Sport teaches amazing lessonsSummer Sanders
Sport can teach so many amazing lessons. And this story will demonstrate just why that’s what it’s really all about.
A seven-year-old smiled her nervous self through all four apparatus in her first gymnastics meet of the season. Her mom could tell she was nervous because before each event, she would look at her coach with these bright excited eyes and take a deep breath with a little chuckle, it’s the way she handles that stuff. She soaked up every single cheer from her teammates, and she put every ounce of her little body into everything she did. And SHE WAS PROUD. Her parents were up in the stands cheering, clapping, and catching her eye to give her a thumbs-up. She would look at her scores and her eyes would light up because she was so much better than last year. She repeatedly counted out her score on her fingers just so her parents could really see what she had just accomplished. She congratulated her teammates, and her teammates did the same to her. The camaraderie was amazing to watch.
All the while, her mom kept thinking about what her daughter said to her the night before this meet. While readying for bed, the little girl had said, “I am so excited to win a ribbon or a medal tomorrow.” Her mom wanted to prepare for all possible outcomes so she gently replied, “You know, not everyone will get a ribbon so if you want one, you have to think about all the little things and try to do them your absolute best. But no matter what, daddy and I are SO incredibly proud of you because you have been working so hard. You have truly dedicated yourself.” She smiled. She was already proud of herself, and she didn’t seem worried.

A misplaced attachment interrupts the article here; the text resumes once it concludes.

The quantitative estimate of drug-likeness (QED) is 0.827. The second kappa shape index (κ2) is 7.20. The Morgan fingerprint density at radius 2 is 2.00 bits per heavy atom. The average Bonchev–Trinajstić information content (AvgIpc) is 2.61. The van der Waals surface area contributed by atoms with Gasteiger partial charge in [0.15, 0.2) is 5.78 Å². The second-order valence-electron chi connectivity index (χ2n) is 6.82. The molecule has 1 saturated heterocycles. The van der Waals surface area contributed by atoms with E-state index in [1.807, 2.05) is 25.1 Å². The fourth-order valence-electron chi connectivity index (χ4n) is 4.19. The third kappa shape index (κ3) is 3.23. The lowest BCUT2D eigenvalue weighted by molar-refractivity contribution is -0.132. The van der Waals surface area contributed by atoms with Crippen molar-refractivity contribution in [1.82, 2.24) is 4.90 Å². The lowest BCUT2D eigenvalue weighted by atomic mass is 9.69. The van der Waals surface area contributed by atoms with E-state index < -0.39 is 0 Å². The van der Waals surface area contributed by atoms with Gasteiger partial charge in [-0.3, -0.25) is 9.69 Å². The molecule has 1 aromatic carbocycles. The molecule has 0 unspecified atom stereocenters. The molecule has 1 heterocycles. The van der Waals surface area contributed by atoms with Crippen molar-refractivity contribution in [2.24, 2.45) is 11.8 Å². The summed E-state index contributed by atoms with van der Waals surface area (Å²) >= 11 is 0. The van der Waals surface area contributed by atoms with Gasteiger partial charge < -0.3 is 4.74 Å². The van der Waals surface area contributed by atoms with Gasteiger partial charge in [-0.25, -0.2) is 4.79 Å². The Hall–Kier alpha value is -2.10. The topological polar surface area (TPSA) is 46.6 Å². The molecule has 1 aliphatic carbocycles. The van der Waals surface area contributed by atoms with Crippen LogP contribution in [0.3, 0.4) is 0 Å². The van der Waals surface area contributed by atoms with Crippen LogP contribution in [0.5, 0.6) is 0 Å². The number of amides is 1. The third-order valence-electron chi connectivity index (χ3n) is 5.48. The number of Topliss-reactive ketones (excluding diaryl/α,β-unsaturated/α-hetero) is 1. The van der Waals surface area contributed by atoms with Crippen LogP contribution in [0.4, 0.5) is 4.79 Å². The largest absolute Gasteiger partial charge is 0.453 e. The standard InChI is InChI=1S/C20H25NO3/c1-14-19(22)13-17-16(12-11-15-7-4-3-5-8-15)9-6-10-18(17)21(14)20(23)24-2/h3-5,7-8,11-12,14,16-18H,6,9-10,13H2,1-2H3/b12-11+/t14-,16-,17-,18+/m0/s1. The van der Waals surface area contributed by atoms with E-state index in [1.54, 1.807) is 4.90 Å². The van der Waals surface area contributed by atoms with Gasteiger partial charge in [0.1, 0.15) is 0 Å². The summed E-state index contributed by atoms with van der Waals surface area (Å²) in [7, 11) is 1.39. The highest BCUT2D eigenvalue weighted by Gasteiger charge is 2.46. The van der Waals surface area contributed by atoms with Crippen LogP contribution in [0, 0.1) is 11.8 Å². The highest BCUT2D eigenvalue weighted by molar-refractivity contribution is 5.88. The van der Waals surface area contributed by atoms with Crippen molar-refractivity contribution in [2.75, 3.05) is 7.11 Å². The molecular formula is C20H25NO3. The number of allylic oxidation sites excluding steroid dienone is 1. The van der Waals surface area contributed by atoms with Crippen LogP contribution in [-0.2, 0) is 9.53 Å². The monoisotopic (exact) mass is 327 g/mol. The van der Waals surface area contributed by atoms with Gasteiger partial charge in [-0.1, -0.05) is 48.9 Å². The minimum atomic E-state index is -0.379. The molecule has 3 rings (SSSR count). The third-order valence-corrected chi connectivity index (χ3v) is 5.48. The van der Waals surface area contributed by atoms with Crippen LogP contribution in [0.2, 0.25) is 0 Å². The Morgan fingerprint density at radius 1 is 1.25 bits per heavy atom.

The little girl was giddy as she walked from event to event, confidence building throughout the meet. And then it came time for the awards. She was in the 6-7 age group. They handed out ribbons and medals up to 10th place with 14 girls in the division. Our eyes were on one kid, our daughter, as they announced 50 names, 10 for each of the four apparatus and 10 for the all-around. We watched and our hearts grew heavy. We watched her eyes follow all her teammates as they went up to accept their awards and then come sit back down next to her admiring them. She didn’t smile and she didn’t cry. We were wondering when it was going to hit her, when she was going to realize she was the only one not to win a ribbon or medal. And then it did hit her, but it wasn’t what we expected, and that’s when it hit me that my kid is a better person than I am.
At seven, our beautiful little girl didn’t even hesitate to congratulate her teammates. She didn’t shed a single tear. She watched her friends as they were comparing and examining their medals, and she never once showed jealousy or wondered why she didn’t get one. The first thing she said to me when I got a chance to give her a hug was, “I am so excited I did my back handspring!” Here I was worried about my precious little girl and that she would be upset, when in fact she’s just much stronger than I ever was. She gets it! She understands what sport is all about!
The true reward in sport is achieving your own goals, and THAT my daughter had done! Which of course, broke my heart a little more as a mom. Because it was at that moment when I realized my 7-year-old had already learned this amazing, yet hard lesson, a lesson that a lot of adults have yet to learn. She was an incredible teammate. She shared in their joy and was motivated by it. It’s a lesson that will benefit her for life. And it was reaffirmed with the second words that came out of her mouth, “I can’t wait for our next meet!”
The team as a whole earned 3rd place in the competition and won a beautiful trophy. I watched as Skye made her way up to the podium with her team, smiling from ear to ear. And then her coach said she could take the team trophy home with her until Monday. Oh how proud she was of that! That she got to share the that team trophy, that she was a part of it. We went to dinner right after the meet, and the trophy came into the restaurant with us quickly being placed on the table. When I asked her how she felt about the meet, she said she was so proud of all the new girls on the team because they had done so well.
I know it will happen time and time again over my lifetime as a parent, but I learned from my daughter that day. She is such a good person. And she inspires me to be better. Thank you Skye for reminding me of the true joy in sports and that it still exists, even amongst all of the medals!